Series: The Novel Coronavirus, COVID-19 And Wisconsin

Billions of people around the world are closer to one another through an unprecedented network of connections, from commerce to tourism to education. One risk posed by this growing number of links, fueled by denser populations and swifter travel, is the speed at which infectious diseases can race across continents and leap over oceans. A novel coronavirus originating in China is an example of this phenomenon. Barely more than a month after the SARS-CoV-2 virus was identified, an infected patient was confirmed in Wisconsin, with many hundreds more cases confirmed in subsequent weeks. The emerging disease called COVID-19 has tested Wisconsin's public health infrastructure as the state's public officials, health care providers and residents respond to the global pandemic. The crisis has also underscored how more common respiratory diseases like influenza challenge health authorities and the public.
 
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The Wisconsin State Lab of Hygiene has more than tripled its capacity to test for the new coronavirus but warns that testing supplies are getting hard to come by.
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Concern over the impact the new coronavirus pandemic could have on Wisconsin's health care system has prompted a number of changes at hospitals and clinics to preserve doctors, beds and other resources for those who need it most.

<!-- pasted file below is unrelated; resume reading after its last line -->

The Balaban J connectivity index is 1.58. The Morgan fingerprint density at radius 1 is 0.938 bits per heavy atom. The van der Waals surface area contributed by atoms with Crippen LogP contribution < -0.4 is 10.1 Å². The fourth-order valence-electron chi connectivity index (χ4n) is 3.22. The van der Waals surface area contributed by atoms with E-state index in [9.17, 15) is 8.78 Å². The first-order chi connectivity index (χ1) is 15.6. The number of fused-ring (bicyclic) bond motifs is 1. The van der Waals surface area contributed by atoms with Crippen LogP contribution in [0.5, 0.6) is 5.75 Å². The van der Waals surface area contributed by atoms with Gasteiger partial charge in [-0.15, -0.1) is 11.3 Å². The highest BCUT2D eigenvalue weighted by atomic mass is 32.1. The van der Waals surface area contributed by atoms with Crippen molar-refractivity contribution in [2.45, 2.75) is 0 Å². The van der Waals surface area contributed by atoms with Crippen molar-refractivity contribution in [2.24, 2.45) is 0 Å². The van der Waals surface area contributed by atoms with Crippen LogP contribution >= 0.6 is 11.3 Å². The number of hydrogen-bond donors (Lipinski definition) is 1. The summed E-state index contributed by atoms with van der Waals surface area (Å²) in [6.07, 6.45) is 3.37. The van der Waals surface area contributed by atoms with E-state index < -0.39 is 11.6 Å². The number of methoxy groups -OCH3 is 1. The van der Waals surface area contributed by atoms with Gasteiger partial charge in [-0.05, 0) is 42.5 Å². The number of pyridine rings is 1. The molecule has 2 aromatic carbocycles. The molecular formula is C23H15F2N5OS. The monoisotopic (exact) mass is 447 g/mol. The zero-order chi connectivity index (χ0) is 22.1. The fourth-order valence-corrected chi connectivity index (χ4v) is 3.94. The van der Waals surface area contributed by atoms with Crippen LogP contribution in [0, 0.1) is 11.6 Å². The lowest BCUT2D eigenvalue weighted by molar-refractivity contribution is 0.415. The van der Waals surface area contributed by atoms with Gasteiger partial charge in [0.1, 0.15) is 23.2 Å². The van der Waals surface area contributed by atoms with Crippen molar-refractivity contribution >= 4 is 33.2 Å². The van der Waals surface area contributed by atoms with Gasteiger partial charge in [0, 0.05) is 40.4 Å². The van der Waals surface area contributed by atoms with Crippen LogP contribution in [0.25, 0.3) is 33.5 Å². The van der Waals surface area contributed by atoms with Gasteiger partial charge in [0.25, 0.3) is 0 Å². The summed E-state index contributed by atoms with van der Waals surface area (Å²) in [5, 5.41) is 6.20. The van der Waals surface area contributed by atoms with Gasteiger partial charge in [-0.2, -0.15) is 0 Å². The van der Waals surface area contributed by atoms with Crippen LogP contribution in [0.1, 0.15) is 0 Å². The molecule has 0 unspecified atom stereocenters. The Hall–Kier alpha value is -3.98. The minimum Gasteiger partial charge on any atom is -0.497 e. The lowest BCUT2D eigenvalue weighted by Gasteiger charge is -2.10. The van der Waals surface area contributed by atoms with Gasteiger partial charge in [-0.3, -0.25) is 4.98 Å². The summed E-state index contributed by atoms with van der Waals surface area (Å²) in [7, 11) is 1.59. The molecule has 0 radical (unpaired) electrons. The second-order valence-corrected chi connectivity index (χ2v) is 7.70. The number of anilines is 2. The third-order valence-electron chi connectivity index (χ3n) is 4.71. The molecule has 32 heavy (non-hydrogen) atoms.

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Law enforcement agencies across Wisconsin are making changes to the way they operate in order to increase social distancing in hopes of slowing the spread of COVID-19.
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The state Department of Health Services announced on March 17 that there are now 72 confirmed cases of the novel coronavirus in Wisconsin.
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Wisconsin's response to the spread of COVID-19 continues to change and grow. Gov. Tony Evers answers questions posed by the public about what the state is doing.
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Grocery shelves were depleted across the state as people stocked up in anticipation of a period of weeks when schools, public gatherings and many workplaces in Wisconsin were to be shut down.
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As teachers and administrators try to stay afloat during the COVID-19 pandemic, the Wisconsin Department of Public Instruction is asking the federal government for a waiver to get students out of taking mandated standardized tests.
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Here are the latest updates about COVID-19 in Wisconsin.
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The future of a bipartisan bill to address the new coronavirus remained unclear as U.S. House and Senate leaders worked to sort out their differences, and more lawmakers self-quarantined.
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Libraries across Wisconsin are making adjustments to their services in an attempt to increase social distance and slow the spread of COVID-19, the illness caused by the new coronavirus.